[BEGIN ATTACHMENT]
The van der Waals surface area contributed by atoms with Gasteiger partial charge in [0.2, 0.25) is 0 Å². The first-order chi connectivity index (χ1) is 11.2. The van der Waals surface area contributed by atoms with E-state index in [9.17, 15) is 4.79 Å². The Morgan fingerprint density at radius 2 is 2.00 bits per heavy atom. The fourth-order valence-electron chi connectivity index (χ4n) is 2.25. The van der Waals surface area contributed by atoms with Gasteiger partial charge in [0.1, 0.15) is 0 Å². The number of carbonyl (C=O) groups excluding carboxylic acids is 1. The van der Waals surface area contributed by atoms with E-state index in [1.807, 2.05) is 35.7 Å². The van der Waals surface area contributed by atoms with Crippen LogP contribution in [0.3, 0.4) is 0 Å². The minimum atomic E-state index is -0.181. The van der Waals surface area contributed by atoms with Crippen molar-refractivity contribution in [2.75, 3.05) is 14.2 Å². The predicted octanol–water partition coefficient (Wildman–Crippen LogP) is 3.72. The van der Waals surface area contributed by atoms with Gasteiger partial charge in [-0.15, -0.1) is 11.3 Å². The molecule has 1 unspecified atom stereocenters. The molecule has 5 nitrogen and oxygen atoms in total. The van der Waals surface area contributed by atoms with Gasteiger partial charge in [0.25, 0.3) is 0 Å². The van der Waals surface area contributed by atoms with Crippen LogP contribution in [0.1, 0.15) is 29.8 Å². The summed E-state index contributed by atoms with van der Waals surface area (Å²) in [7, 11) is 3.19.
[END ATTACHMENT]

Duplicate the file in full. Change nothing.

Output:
The van der Waals surface area contributed by atoms with Gasteiger partial charge in [0.2, 0.25) is 0 Å². The first-order chi connectivity index (χ1) is 11.2. The van der Waals surface area contributed by atoms with E-state index in [9.17, 15) is 4.79 Å². The Morgan fingerprint density at radius 2 is 2.00 bits per heavy atom. The fourth-order valence-electron chi connectivity index (χ4n) is 2.25. The van der Waals surface area contributed by atoms with Gasteiger partial charge in [0.1, 0.15) is 0 Å². The number of carbonyl (C=O) groups excluding carboxylic acids is 1. The van der Waals surface area contributed by atoms with E-state index in [1.807, 2.05) is 35.7 Å². The van der Waals surface area contributed by atoms with Crippen LogP contribution in [0.3, 0.4) is 0 Å². The minimum atomic E-state index is -0.181. The van der Waals surface area contributed by atoms with Crippen molar-refractivity contribution in [2.75, 3.05) is 14.2 Å². The predicted octanol–water partition coefficient (Wildman–Crippen LogP) is 3.72. The van der Waals surface area contributed by atoms with Gasteiger partial charge in [-0.15, -0.1) is 11.3 Å². The molecule has 1 unspecified atom stereocenters. The molecule has 5 nitrogen and oxygen atoms in total. The van der Waals surface area contributed by atoms with Gasteiger partial charge in [0.25, 0.3) is 0 Å². The van der Waals surface area contributed by atoms with Crippen LogP contribution in [0.1, 0.15) is 29.8 Å². The summed E-state index contributed by atoms with van der Waals surface area (Å²) in [7, 11) is 3.19.